Read the European Commission – Daily News in full here

MEPs approved on Wednesday afternoon the size of all Parliament’s committees and subcommittees. Their composition was confirmed by political groups on Wednesday evening.
The Agriculture Committee will in the first half of the 9th legislative term of the European Parliament consist of 48 MEPs. The list of full members is shown below.


EPP (12 MEPs)

AMARO Álvaro
BUDA Daniel
LINS Norbert


S&D (10 MEPs)

AVRAM Carmen


Renew Europe (7 MEPs)



Greens/EFA (5 MEPs)

ROPĖ Bronis


ID (5 MEPs)



ECR (4 MEPs)

JURGIEL Krzysztof





NI (2 MEPs)



The complete list of full members of all EP committees and subcommittees is available here. Chairs will be elected at committee’s and subcommittee’s constitutive meetings.

The political groups have yet to communicate the lists of their substitute members in the committees.


Rules on the composition of committees


According to Parliament’s Rules of Procedure (Rule 209), the composition of its committees and subcommittees should as far as possible reflect the composition of Parliament as a whole.


The proportional distribution of seats among political groups must not depart from the nearest appropriate whole number, with the Conference of Presidents (i.e. the EP President and the leaders of the political groups) resolving any disputes between groups on their proportional weight.


The political groups and non-attached Members decide internally on which of among them to appoint to each committee and subcommittee. Seat trading between groups is not allowed.


Further information
Frequently Asked Questions about the transition from the 8th to the 9th European Parliament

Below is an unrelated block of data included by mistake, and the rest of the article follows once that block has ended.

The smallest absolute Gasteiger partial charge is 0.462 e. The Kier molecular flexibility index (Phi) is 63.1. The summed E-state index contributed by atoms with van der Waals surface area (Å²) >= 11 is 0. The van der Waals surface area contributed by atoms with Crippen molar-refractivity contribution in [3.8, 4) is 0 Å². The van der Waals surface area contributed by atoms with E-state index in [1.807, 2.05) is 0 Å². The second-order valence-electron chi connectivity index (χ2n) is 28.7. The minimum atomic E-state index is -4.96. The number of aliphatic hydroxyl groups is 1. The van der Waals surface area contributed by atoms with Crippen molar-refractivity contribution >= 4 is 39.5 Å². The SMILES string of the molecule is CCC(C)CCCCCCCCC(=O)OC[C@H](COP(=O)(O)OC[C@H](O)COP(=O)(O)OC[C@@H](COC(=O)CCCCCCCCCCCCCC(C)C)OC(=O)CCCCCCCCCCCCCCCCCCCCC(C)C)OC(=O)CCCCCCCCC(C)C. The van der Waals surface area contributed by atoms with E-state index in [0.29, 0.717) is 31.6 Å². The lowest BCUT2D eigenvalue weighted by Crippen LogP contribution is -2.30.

EP Rules of Procedure
Free photos, video and audio material
Committee on Agriculture and Rural Development


EU exports of pork, beef, olive oil and dairy products are expected to continue increasing in 2019. Pork exports are especially driven by Chinese demand, while production is expected to stabilise. These are among the main findings of the latest short-term outlook report for EU agricultural markets, published on 3 July 2019 by the European Commission.

For 2019/2020, cereal production is expected to recover from last year’s low and reach 311 million tonnes, if good weather conditions sustain. Wheat production should increase by 11% and get to 142 million tonnes. Barley and maize production should respectively grow by 7% and 0.5%, reaching 60 million tonnes and 69 million tonnes.

EU exports of olive oil jumped in 2018/2019 thanks to an increase in production of 4%. As for 2019/2020, weather conditions are expected to support production recovery in Italy and Greece and sustain the increasing production trend in Portugal. However, in Spain, water limitations as well as the interannual alternance of olive trees could result in a drop in production below the 5-year average.

Production of peaches and nectarines could reach around 4.1 million tonnes in 2019, an increase of 4% compared to 2018, thanks to favourable weather conditions. However due to heavy rains and hail in some regions, it will not reach the record levels of 2017. This increase will contribute to a recovery of EU exports, which dropped by 38% in 2018.

As for the sugar sector, for 2019/2020, the sugar beet area is estimated to decrease by 4%, bringing it to 1.67 million hectares. Still, under the assumption of a yield close to average, production is expected to reach 18.3 million tonnes, an increase of 4% compared to last year. For the current 2018/2019 campaign, sugar imports are forecasted at the same levels as EU exports, at 1.7 million tonnes, balancing out the EU sugar trade.